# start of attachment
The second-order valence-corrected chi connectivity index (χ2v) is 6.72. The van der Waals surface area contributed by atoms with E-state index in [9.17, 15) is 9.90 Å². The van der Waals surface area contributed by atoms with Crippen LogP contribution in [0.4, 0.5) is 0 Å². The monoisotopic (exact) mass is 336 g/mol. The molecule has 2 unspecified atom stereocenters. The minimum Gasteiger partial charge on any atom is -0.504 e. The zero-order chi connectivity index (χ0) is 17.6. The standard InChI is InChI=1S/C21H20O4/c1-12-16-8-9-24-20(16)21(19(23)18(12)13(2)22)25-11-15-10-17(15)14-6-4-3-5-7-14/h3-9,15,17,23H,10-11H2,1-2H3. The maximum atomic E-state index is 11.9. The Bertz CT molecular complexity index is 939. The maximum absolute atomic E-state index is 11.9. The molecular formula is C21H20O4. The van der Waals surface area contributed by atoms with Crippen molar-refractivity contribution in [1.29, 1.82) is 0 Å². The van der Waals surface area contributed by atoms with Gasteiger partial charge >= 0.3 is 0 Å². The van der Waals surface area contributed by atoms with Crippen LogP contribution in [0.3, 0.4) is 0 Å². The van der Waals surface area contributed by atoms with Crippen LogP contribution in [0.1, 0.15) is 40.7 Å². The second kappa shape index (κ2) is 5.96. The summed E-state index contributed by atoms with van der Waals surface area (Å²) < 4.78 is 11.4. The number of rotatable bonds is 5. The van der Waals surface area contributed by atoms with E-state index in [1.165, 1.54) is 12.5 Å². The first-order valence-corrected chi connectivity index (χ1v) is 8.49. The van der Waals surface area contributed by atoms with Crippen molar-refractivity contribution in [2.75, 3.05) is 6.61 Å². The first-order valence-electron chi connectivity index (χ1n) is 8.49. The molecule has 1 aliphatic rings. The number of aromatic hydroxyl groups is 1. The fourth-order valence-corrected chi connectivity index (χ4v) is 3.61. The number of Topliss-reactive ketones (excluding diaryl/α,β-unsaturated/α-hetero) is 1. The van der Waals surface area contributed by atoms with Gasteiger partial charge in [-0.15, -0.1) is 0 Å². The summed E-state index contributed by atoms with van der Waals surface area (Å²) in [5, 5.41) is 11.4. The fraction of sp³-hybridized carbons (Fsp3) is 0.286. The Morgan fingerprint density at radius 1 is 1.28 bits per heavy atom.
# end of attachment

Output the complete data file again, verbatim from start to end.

The second-order valence-corrected chi connectivity index (χ2v) is 6.72. The van der Waals surface area contributed by atoms with E-state index in [9.17, 15) is 9.90 Å². The van der Waals surface area contributed by atoms with Crippen LogP contribution in [0.4, 0.5) is 0 Å². The monoisotopic (exact) mass is 336 g/mol. The molecule has 2 unspecified atom stereocenters. The minimum Gasteiger partial charge on any atom is -0.504 e. The zero-order chi connectivity index (χ0) is 17.6. The standard InChI is InChI=1S/C21H20O4/c1-12-16-8-9-24-20(16)21(19(23)18(12)13(2)22)25-11-15-10-17(15)14-6-4-3-5-7-14/h3-9,15,17,23H,10-11H2,1-2H3. The maximum atomic E-state index is 11.9. The Bertz CT molecular complexity index is 939. The maximum absolute atomic E-state index is 11.9. The molecular formula is C21H20O4. The van der Waals surface area contributed by atoms with Crippen molar-refractivity contribution in [1.29, 1.82) is 0 Å². The van der Waals surface area contributed by atoms with Gasteiger partial charge >= 0.3 is 0 Å². The van der Waals surface area contributed by atoms with Crippen LogP contribution in [0.3, 0.4) is 0 Å². The van der Waals surface area contributed by atoms with Crippen LogP contribution in [0.1, 0.15) is 40.7 Å². The second kappa shape index (κ2) is 5.96. The summed E-state index contributed by atoms with van der Waals surface area (Å²) < 4.78 is 11.4. The number of rotatable bonds is 5. The van der Waals surface area contributed by atoms with E-state index in [1.165, 1.54) is 12.5 Å². The first-order valence-corrected chi connectivity index (χ1v) is 8.49. The van der Waals surface area contributed by atoms with Crippen molar-refractivity contribution in [2.75, 3.05) is 6.61 Å². The first-order valence-electron chi connectivity index (χ1n) is 8.49. The molecule has 1 aliphatic rings. The number of aromatic hydroxyl groups is 1. The fourth-order valence-corrected chi connectivity index (χ4v) is 3.61. The number of Topliss-reactive ketones (excluding diaryl/α,β-unsaturated/α-hetero) is 1. The van der Waals surface area contributed by atoms with Gasteiger partial charge in [-0.15, -0.1) is 0 Å². The summed E-state index contributed by atoms with van der Waals surface area (Å²) in [5, 5.41) is 11.4. The fraction of sp³-hybridized carbons (Fsp3) is 0.286. The Morgan fingerprint density at radius 1 is 1.28 bits per heavy atom.